The declaration of August 29 which, for reasons of humanity and not as a counterpart of concessions made by the Germans, announced the decision of the Allies to anticipate the date of the coming into force of the Peace Treaty as regards the repatriation of prisoners, is posterior to conversations relative to coal and Sergeant Mannheim. This declaration is not made between the French Government and the German Government under the form of a promise resulting from a negotiation. It is a humanitarian declaration by all the Allies relative to all German prisoners captured by them. The declaration reads: 1st:—The immediate commencement of repatriation; 2nd:—the possible interruption of this benevolent policy in case the German Government and people did not fulfill all the obligations incumbent upon them by the Armistice, which binds them until the definite ratification of the Treaty.

In conformity with this unilateral decision of the Allies, repatriation immediately began and continued for several months by the return of German prisoners from England, America and Belgium.

Again in conformity with the declaration of August 29th, the repatriation of prisoners has been suspended because of violations, non-execution and incomplete execution of the Armistice clauses by the German Government.

The promise and the threat, freely made by the ensemble of the Allies, has thus strictly been executed. In the note of November 1,12 the German Government was advised of its non-execution of obligations assumed by the Armistice of November 11, 1918, one year previously. It was advised of the measures and penalties provided for assuring the integral execution of the Armistice clauses not renewed in the Peace Treaty.

The French Government follows no policy based on the non-repatriation of prisoners of war, and does not make use of it as a means of pressure. It adheres to the Articles of the Treaty and if the benevolent [Page 424] measure inaugurated August last has not been followed to the end, it is solely because of the non-execution by the German Government of its own obligations.

The responsibility of Germany for the delay in the return of German prisoners is directly engaged in the most precise manner by the fact that she has not yet replied to the note of the Allies under date of November 1, and that after having sent her Commissioners to Paris to arrange for the functioning of Commissions on the Execution of the Treaty, she sent them back to Berlin two days after their arrival, although the date and the conditions for the examination of questions asked had been fixed in accord with her delegates.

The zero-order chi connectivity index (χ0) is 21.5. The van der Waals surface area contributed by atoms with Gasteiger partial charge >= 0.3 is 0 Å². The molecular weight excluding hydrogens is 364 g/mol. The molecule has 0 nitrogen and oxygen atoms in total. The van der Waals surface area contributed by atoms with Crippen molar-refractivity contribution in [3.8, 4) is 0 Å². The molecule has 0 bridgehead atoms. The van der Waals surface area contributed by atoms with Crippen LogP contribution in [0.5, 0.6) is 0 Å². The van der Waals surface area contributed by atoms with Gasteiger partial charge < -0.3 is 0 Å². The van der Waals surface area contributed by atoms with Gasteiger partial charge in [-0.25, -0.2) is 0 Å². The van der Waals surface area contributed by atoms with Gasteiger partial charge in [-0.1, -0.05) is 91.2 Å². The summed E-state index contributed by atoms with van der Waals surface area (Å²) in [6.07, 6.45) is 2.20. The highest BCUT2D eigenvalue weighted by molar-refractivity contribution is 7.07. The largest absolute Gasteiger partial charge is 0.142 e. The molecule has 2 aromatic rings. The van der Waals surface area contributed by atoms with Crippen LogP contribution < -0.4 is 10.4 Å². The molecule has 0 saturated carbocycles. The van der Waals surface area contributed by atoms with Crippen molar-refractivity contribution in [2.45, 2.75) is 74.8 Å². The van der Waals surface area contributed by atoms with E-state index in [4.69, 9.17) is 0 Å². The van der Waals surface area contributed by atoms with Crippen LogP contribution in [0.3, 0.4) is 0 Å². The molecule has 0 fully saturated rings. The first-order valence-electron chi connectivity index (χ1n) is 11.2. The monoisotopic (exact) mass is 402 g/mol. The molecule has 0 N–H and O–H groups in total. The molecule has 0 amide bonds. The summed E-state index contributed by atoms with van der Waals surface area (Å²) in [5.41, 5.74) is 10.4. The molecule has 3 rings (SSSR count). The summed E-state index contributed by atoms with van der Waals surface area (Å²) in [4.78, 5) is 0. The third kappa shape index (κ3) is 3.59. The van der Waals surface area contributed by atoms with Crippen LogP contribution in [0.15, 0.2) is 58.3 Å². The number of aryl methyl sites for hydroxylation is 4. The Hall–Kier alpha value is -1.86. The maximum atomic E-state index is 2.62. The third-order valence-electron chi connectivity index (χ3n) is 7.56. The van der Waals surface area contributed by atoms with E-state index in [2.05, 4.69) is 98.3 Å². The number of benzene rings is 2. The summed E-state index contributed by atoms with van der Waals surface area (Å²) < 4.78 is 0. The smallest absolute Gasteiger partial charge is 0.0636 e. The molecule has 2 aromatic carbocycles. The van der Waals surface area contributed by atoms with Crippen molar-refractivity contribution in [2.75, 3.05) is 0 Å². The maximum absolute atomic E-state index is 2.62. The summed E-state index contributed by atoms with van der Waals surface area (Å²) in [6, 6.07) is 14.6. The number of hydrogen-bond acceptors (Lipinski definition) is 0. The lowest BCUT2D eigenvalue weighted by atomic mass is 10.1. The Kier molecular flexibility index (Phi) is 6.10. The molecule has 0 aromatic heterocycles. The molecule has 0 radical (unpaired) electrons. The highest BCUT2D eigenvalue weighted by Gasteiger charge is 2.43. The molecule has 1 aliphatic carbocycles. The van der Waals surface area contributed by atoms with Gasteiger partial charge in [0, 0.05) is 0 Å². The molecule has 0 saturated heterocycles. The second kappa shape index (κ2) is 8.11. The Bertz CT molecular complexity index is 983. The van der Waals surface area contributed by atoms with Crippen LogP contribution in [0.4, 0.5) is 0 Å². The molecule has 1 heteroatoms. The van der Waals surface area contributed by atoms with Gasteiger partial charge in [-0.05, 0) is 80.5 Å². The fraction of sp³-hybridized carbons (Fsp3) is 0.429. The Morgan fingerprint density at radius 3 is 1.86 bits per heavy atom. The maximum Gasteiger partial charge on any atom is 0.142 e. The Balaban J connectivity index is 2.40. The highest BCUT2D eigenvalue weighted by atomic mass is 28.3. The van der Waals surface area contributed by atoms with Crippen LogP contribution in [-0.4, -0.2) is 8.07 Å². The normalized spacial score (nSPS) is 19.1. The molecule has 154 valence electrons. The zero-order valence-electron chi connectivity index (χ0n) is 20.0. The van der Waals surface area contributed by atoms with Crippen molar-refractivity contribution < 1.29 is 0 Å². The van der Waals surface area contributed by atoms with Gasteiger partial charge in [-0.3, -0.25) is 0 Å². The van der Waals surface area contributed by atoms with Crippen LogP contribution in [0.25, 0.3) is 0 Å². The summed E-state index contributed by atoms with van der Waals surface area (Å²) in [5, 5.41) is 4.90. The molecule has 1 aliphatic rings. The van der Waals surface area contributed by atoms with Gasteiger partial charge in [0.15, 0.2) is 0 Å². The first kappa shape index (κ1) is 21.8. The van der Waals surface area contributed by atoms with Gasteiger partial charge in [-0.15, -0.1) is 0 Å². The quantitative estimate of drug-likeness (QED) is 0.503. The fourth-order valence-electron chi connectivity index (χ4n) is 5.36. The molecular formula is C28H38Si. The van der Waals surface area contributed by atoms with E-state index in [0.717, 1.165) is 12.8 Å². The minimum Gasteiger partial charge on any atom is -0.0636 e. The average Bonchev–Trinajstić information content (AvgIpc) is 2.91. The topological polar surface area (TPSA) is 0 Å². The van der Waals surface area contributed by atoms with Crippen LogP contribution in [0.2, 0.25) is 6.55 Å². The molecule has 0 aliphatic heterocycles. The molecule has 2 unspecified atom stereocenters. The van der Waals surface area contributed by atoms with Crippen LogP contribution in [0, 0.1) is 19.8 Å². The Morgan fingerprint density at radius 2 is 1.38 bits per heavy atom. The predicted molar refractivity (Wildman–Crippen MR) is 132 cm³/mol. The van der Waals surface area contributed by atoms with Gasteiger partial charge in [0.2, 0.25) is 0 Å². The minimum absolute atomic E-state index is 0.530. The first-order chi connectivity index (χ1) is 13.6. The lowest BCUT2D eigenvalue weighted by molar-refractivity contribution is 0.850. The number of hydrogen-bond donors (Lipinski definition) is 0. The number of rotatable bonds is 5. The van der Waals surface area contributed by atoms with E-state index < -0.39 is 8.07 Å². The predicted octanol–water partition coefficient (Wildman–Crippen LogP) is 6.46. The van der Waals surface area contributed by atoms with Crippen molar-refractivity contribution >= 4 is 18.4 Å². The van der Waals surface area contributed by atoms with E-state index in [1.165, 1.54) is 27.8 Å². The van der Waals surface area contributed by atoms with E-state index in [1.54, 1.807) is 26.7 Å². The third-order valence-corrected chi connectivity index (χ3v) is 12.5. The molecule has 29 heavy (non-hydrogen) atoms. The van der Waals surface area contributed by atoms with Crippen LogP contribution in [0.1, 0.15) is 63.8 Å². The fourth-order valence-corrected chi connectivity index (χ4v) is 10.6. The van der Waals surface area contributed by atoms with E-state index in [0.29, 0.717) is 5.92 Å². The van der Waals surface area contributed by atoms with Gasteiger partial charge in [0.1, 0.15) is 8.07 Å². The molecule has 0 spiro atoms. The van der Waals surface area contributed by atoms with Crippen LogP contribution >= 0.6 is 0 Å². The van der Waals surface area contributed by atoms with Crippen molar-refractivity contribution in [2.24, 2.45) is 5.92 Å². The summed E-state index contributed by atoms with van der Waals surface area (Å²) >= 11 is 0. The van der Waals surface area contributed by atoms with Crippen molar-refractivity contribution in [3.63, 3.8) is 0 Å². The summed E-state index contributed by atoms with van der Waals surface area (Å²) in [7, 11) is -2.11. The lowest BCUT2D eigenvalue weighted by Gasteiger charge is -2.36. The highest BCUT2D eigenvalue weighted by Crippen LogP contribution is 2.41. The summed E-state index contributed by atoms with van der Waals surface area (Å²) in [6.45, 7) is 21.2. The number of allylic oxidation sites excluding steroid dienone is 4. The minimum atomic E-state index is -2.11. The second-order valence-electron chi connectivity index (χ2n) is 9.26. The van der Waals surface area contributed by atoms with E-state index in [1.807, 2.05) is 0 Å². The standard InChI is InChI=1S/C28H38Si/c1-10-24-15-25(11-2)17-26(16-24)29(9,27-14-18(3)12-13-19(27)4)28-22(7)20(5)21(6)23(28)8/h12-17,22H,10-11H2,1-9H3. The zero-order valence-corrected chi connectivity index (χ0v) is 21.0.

It is the German Government which is seeking to make use of the prisoner of war question to excite German public opinion against the Allies, and especially against France; the proof may be seen in the fact that the Conference, determined that the ratification and the coming into force of the Peace Treaty should take place on December 1st, fixing thereby the date for the early return of the prisoners; instead of agreeing to the last negotiations under consideration, the German Government has taken a dilatory attitude and begun a discussion in an unjustifiable tone relative to the repatriation of prisoners, whose return at the end of last month, that is to say, a few days later depended on itself. The dilatory character of such a proceeding and the delay in the ratification, caused by Germany, makes her entirely responsible for the upkeep of her prisoners in France where, moreover, they have been treated not only in a humane way, but also with kindness.

Without going into detailed explanation outlined relative to Schleswig and Upper Silesia, or in the matter of the Baltic Provinces (where Germany decided to partially fulfill her obligations only when constrained and forced to do so), or Article 61 of the Constitution, which has not been suppressed up to the present time (The German Government always delaying until the last moment, and until morally and physically constrained to execute her obligations); I will only consider the discussion concerning the handing over of the accused.

The Germans themselves do not deny that numerous crimes have been committed and that universal morality would be seriously injured if these crimes, whose authors are known, should remain unpunished. Any human being going through the northern regions of France, as well as into Belgium and who sees with his own eyes these provinces systematically ravaged, with all industrial establishments leveled to the ground, dwellings reduced to dust by savage methods, all the fruit trees sawed within a meter of the ground, mines blown up and filled with water, human work of entire centuries spitefully annihilated, cannot understand Germany’s hesitation to consent to the reparation [Page 425] for her crimes. If the same impartial observer then heard from the mouths of the inhabitants the tale of the treatment to which they have been subjected for four years, the violences and the abominable constraints imposed on young girls, brutally separated from their families; he would be unable to restrain his indignation in face of the attitude of Germany and the arrogant tone of your letters.